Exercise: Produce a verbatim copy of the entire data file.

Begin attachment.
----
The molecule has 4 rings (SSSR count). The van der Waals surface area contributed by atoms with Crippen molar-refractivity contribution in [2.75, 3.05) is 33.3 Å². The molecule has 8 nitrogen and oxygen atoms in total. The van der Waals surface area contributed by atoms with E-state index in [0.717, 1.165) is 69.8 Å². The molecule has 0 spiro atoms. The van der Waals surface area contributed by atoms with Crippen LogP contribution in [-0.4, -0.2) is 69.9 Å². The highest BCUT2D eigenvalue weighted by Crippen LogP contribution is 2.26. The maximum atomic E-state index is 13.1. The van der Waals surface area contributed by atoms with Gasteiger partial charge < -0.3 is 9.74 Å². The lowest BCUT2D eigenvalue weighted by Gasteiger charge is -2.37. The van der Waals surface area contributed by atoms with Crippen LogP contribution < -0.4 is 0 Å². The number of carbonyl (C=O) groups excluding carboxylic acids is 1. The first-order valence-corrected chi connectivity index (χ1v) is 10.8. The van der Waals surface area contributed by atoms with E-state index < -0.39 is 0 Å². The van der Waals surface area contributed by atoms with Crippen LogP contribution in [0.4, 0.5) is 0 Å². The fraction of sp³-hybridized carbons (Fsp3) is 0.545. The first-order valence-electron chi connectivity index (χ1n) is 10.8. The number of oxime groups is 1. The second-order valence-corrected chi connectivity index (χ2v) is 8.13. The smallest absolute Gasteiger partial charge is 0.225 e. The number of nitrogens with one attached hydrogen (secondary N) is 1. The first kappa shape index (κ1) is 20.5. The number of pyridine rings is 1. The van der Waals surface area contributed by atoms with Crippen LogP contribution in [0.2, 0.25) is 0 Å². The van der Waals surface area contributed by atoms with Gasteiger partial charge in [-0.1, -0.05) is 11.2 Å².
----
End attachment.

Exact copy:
The molecule has 4 rings (SSSR count). The van der Waals surface area contributed by atoms with Crippen molar-refractivity contribution in [2.75, 3.05) is 33.3 Å². The molecule has 8 nitrogen and oxygen atoms in total. The van der Waals surface area contributed by atoms with E-state index in [0.717, 1.165) is 69.8 Å². The molecule has 0 spiro atoms. The van der Waals surface area contributed by atoms with Crippen LogP contribution in [-0.4, -0.2) is 69.9 Å². The highest BCUT2D eigenvalue weighted by Crippen LogP contribution is 2.26. The maximum atomic E-state index is 13.1. The van der Waals surface area contributed by atoms with Gasteiger partial charge < -0.3 is 9.74 Å². The lowest BCUT2D eigenvalue weighted by Gasteiger charge is -2.37. The van der Waals surface area contributed by atoms with Crippen LogP contribution < -0.4 is 0 Å². The number of carbonyl (C=O) groups excluding carboxylic acids is 1. The first-order valence-corrected chi connectivity index (χ1v) is 10.8. The van der Waals surface area contributed by atoms with E-state index < -0.39 is 0 Å². The van der Waals surface area contributed by atoms with Crippen LogP contribution in [0.4, 0.5) is 0 Å². The fraction of sp³-hybridized carbons (Fsp3) is 0.545. The first-order valence-electron chi connectivity index (χ1n) is 10.8. The number of oxime groups is 1. The second-order valence-corrected chi connectivity index (χ2v) is 8.13. The smallest absolute Gasteiger partial charge is 0.225 e. The number of nitrogens with one attached hydrogen (secondary N) is 1. The first kappa shape index (κ1) is 20.5. The number of pyridine rings is 1. The van der Waals surface area contributed by atoms with Crippen LogP contribution in [0.2, 0.25) is 0 Å². The van der Waals surface area contributed by atoms with Gasteiger partial charge in [-0.1, -0.05) is 11.2 Å².